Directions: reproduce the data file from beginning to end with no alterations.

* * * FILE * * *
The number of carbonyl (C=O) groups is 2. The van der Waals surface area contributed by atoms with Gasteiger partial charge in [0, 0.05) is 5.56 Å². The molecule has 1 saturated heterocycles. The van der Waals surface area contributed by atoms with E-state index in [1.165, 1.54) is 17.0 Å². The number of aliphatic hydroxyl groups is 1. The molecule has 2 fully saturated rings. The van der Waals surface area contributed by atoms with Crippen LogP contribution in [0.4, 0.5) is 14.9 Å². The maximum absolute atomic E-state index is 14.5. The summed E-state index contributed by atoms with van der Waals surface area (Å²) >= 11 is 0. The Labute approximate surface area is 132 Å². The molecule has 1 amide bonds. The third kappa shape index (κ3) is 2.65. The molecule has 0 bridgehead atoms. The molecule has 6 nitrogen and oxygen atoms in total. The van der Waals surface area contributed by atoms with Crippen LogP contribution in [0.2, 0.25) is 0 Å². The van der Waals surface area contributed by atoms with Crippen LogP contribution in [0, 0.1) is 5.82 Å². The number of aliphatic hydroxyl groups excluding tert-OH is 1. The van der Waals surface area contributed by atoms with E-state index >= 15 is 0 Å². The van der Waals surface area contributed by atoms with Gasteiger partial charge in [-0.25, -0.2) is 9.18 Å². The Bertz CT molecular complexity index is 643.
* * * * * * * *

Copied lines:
The number of carbonyl (C=O) groups is 2. The van der Waals surface area contributed by atoms with Gasteiger partial charge in [0, 0.05) is 5.56 Å². The molecule has 1 saturated heterocycles. The van der Waals surface area contributed by atoms with E-state index in [1.165, 1.54) is 17.0 Å². The number of aliphatic hydroxyl groups is 1. The molecule has 2 fully saturated rings. The van der Waals surface area contributed by atoms with Crippen LogP contribution in [0.4, 0.5) is 14.9 Å². The maximum absolute atomic E-state index is 14.5. The summed E-state index contributed by atoms with van der Waals surface area (Å²) >= 11 is 0. The Labute approximate surface area is 132 Å². The molecule has 1 amide bonds. The third kappa shape index (κ3) is 2.65. The molecule has 0 bridgehead atoms. The molecule has 6 nitrogen and oxygen atoms in total. The van der Waals surface area contributed by atoms with Crippen LogP contribution in [0.2, 0.25) is 0 Å². The van der Waals surface area contributed by atoms with Crippen LogP contribution in [0, 0.1) is 5.82 Å². The number of aliphatic hydroxyl groups excluding tert-OH is 1. The van der Waals surface area contributed by atoms with E-state index >= 15 is 0 Å². The van der Waals surface area contributed by atoms with Gasteiger partial charge in [-0.25, -0.2) is 9.18 Å². The Bertz CT molecular complexity index is 643.